List images, add -a to list all:
    docker image ls
    docker images

  Fetch an image uploaded to Docker Hub:
    docker pull <user/image>

  Build image:
    docker build -t <name> <path to Dockerfile or use . for current directory>

  Remove image, use -f to force if containers are running for instance: 
    docker rmi  [options] <image>

  Create new container:
    docker create <image to base it on>     

  Stop container:
    docker container stop <container ID>

  Stop all containers (note the clumsy use of docker ps):
    docker stop $(docker ps -q)

  List running containers, add -a to list all:
    docker ps   
    docker container list
    docker container ls

  Start/stop/restart containers:
    docker start/stop/restart <container>

  Start a shell inside a container:
    docker exec -it <container ID> /bin/bash

  Download/create container, start it then stop it, add -it to interact and add connect a terminal:
    docker run [options] <image> [commands] [arguments]

  Remove container:
    docker rm <container>       

  Copy files and folders between host and a local file system, note that wildcards are NOT (!) supported:
    docker cp <host source path> <container>:<destination path>
    docker cp <container>:<source path> <host destination path>

  Images and Containers:
    Remove all all stopped containers, networks not used by at least one
    container, images without at least one container associated to them,
    build cache:
      docker system prune -a     

Docker Compose, run in same folder as docker-compose-yml:

  Build images using docker-compose.yml, add --no-cache to not use cache:
    docker compose build

  Run docker compose detached:
    docker compose up -d


  Services can communicate with each other over this internal network,
  the hostnames are the service names. It is for instance possible to ping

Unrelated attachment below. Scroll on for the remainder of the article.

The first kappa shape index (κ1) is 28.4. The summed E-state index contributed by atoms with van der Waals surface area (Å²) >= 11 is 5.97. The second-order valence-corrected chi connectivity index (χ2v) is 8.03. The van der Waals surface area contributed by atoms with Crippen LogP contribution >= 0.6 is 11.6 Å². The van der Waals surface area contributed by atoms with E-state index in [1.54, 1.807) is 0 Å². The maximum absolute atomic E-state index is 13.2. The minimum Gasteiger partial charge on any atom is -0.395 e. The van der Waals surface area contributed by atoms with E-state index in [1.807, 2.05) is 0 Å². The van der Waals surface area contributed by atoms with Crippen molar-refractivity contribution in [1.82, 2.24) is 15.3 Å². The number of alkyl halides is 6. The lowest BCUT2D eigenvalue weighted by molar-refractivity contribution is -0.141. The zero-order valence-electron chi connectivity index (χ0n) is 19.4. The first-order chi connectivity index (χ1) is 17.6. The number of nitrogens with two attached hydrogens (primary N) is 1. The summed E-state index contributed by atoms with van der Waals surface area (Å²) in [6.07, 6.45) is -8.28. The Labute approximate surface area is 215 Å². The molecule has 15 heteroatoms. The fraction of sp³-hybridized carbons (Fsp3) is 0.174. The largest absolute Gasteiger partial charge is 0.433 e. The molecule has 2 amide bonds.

one service name from another.

  List networks:
    docker network list

  Create a network:
    docker network create <your network> --subnet

Error - The path x is not shared from the host and is not known to Docker.

Edit the volumes: paths in docker-compose.yml to match the current file structure on the host.

If you have Docker Desktop, open that, then go to Docker -> Preferences... -> Resources -> File Sharing and add the directory.

Or you can edit /home/<user>/.docker/desktop/settings.json, add the path to the filesharingDirectories:
  "filesharingDirectories": [
    "/<add path here>"

Error - Cannot connect to the Docker daemon at unix:///home/<user>/.docker/desktop/docker.sock. Is the docker daemon running?

This error can appear when running docker compose up -d:
Cannot connect to the Docker daemon at unix:///home/<user>/.docker/desktop/docker.sock. Is the docker daemon running?

To fix, run this and note where the sock file is:
ps ax|grep dockerd

sudo mv /home/$USER/.docker/desktop/docker.sock /home/$USER/.docker/desktop/docker.sock.old
sudo ln -s <path to sock file> /home/$USER/.docker/desktop/docker.sock

To get permission to the sock then run this to add yourself to the docker group and then log out and login:

sudo usermod -a -G docker $USER

You can login yourself to the group without logging out and in using newgrp docker, but this is only valid in the current terminal.

After logging out and in then run docker compose up -d again. If it fails because of missing network, add it as stated above.


This is a personal note. Last updated: 2022-11-27 03:13:04.







Don't forget to pay my friend a visit too. Joakim